Rob Zombie anyone... another of my favorites... turn up the volume though :popcorn:! A little comedy included...

 

Enjoy!

Edited by Don

Share this post


Link to post
Share on other sites

Reading the thread since my last post it appears that some maybe confused on the difference between a Shooter and a Catapult Safety Petty Officer (Cat Safety PO) and also the launching methods.

 

First let me identify the difference between the two, A Shooter wears a yellow jersey, a yellow float coat and a green cranial with orange stripes. A Cat Safety PO wears a green jersey, yellow float coat and a green cranial with orange stripes (orange stripes mean they are in charge of something)

 

A Shooter is a Catapult Officer, he (or she) is the only one who can signal/launch an fix wing aircraft off of the carrier.

 

A Cat Safety PO signals to the Cat Officer that the flight deck is ready to launch the aircraft aircraft, the Cat Officer is in the bubble (more on that below).

 

Now, there are two methods of launching fix wing aircraft on a Nimitz/Ford class carrier (CVN-68 and above).

 

The most common method is called the "Bubble" method, the Cat Officer sits in the glass bubble you see in between Cat 1 and 2 or the Waist Cat Bubble you see on the deck edge of the angle deck. He controls the cat and fires the cat after the Cat Safety PO signals that the deck is ready to launch the aircraft. Google "Catapult Bubble" and you will see what I'm talking about.

 

The second method is what we use to call "Free Decking", this is where the Cat Officer is on deck, there is one of the cat guys (green shirt) who sits partially in a hatch that controls the steam pressure, there is a cat guy (green shirt) who is in the catwalk who actually fires the cat after the Cat Officer signals to launch the aircraft (that's why there's about a 3 second delay after the Cat Officer gives the signal). This method is what you see from the early days of catapult launching up to the time the USS Nimitz came out. This is the method that all carriers (with catapults) used from CV-67 on downward.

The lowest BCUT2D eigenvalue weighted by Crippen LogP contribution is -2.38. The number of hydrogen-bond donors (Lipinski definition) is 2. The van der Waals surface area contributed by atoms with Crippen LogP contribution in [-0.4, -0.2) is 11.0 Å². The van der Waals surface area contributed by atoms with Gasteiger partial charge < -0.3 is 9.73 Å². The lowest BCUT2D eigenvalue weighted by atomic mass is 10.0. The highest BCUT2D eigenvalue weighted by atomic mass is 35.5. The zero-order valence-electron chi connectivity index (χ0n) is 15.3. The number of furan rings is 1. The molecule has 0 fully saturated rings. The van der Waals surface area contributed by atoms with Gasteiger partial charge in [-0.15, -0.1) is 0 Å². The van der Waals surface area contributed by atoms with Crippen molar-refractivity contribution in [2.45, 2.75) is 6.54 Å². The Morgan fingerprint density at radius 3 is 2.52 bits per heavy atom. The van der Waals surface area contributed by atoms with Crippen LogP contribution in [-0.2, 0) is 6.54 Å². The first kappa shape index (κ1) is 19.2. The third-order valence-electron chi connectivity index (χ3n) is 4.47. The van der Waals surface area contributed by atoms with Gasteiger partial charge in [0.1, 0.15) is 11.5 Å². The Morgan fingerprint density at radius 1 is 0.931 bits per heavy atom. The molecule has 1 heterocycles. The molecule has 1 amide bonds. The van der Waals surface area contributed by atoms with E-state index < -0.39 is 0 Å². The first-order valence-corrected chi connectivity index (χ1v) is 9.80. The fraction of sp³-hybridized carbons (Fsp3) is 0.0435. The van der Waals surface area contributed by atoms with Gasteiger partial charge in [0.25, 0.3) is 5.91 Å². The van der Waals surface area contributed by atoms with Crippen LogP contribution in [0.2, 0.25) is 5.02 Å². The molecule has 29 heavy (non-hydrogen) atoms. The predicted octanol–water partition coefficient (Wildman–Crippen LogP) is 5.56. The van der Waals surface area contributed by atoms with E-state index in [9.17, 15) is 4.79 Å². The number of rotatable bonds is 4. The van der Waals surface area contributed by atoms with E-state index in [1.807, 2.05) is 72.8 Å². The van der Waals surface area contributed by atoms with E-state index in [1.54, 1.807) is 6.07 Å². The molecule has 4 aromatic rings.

In the first video posted by Don on the last page (the one from about 11 hours ago) , they are doing the Bubble method, notice that the Cat Safety PO is wearing a green jersey and yellow float coat. The other post by Don, this time five hours ago, the first video is the "Free Decking" method, the second video is the "Bubble" method (you can see the waist bubble as the catapult hook up man looks forward down the deck). In the free decking video, that hatch that the Cat Office is standing on( red and yellow striped area), that is where the bow cat bubble is. Both Bubble's raise up, it depends on the carrier if the bow cat bubble hatch opens or if it is attached to the top of the bubble. On the older Nimitz class carrier it opens and retracts inside the ship as the bubble raises, on the new Nimitz class (and IIRC the Ford class also) it is attached to the top of the bubble. The angle cat's bubble just raises up from the deck edge.